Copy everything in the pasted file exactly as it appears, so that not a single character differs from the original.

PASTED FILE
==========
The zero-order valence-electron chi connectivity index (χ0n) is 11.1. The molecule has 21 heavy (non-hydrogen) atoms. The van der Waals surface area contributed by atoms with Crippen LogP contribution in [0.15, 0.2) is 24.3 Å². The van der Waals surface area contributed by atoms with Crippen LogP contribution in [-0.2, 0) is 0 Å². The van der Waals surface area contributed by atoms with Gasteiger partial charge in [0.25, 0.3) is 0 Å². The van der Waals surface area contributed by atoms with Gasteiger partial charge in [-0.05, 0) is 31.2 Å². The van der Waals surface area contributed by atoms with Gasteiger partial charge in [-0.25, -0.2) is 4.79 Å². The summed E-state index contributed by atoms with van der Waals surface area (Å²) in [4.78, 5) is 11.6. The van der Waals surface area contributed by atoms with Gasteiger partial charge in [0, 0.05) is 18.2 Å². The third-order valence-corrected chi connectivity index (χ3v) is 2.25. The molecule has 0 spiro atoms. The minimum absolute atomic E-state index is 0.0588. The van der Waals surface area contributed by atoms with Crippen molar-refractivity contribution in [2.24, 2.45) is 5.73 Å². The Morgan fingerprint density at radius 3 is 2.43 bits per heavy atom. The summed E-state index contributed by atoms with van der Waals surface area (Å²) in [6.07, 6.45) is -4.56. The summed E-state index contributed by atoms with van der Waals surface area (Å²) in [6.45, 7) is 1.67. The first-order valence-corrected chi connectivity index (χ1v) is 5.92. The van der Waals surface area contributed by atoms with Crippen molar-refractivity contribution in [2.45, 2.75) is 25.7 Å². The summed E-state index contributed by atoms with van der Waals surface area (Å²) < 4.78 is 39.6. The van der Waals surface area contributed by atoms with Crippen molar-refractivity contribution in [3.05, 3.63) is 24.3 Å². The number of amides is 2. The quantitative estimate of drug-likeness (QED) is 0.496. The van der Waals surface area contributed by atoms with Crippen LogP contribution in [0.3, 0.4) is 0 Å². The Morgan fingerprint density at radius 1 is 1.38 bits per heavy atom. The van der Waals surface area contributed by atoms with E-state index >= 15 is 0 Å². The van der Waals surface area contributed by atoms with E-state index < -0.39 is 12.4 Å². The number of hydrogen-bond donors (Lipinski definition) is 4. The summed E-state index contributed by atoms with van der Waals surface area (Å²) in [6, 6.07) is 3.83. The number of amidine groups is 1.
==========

The zero-order valence-electron chi connectivity index (χ0n) is 11.1. The molecule has 21 heavy (non-hydrogen) atoms. The van der Waals surface area contributed by atoms with Crippen LogP contribution in [0.15, 0.2) is 24.3 Å². The van der Waals surface area contributed by atoms with Crippen LogP contribution in [-0.2, 0) is 0 Å². The van der Waals surface area contributed by atoms with Gasteiger partial charge in [0.25, 0.3) is 0 Å². The van der Waals surface area contributed by atoms with Gasteiger partial charge in [-0.05, 0) is 31.2 Å². The van der Waals surface area contributed by atoms with Gasteiger partial charge in [-0.25, -0.2) is 4.79 Å². The summed E-state index contributed by atoms with van der Waals surface area (Å²) in [4.78, 5) is 11.6. The van der Waals surface area contributed by atoms with Gasteiger partial charge in [0, 0.05) is 18.2 Å². The third-order valence-corrected chi connectivity index (χ3v) is 2.25. The molecule has 0 spiro atoms. The minimum absolute atomic E-state index is 0.0588. The van der Waals surface area contributed by atoms with Crippen molar-refractivity contribution in [2.24, 2.45) is 5.73 Å². The Morgan fingerprint density at radius 3 is 2.43 bits per heavy atom. The summed E-state index contributed by atoms with van der Waals surface area (Å²) in [6.07, 6.45) is -4.56. The summed E-state index contributed by atoms with van der Waals surface area (Å²) in [6.45, 7) is 1.67. The first-order valence-corrected chi connectivity index (χ1v) is 5.92. The van der Waals surface area contributed by atoms with Crippen molar-refractivity contribution in [2.45, 2.75) is 25.7 Å². The summed E-state index contributed by atoms with van der Waals surface area (Å²) < 4.78 is 39.6. The van der Waals surface area contributed by atoms with Crippen molar-refractivity contribution in [3.05, 3.63) is 24.3 Å². The number of amides is 2. The quantitative estimate of drug-likeness (QED) is 0.496. The van der Waals surface area contributed by atoms with Crippen LogP contribution in [0.3, 0.4) is 0 Å². The Morgan fingerprint density at radius 1 is 1.38 bits per heavy atom. The van der Waals surface area contributed by atoms with E-state index >= 15 is 0 Å². The van der Waals surface area contributed by atoms with E-state index < -0.39 is 12.4 Å². The number of hydrogen-bond donors (Lipinski definition) is 4. The summed E-state index contributed by atoms with van der Waals surface area (Å²) in [6, 6.07) is 3.83. The number of amidine groups is 1.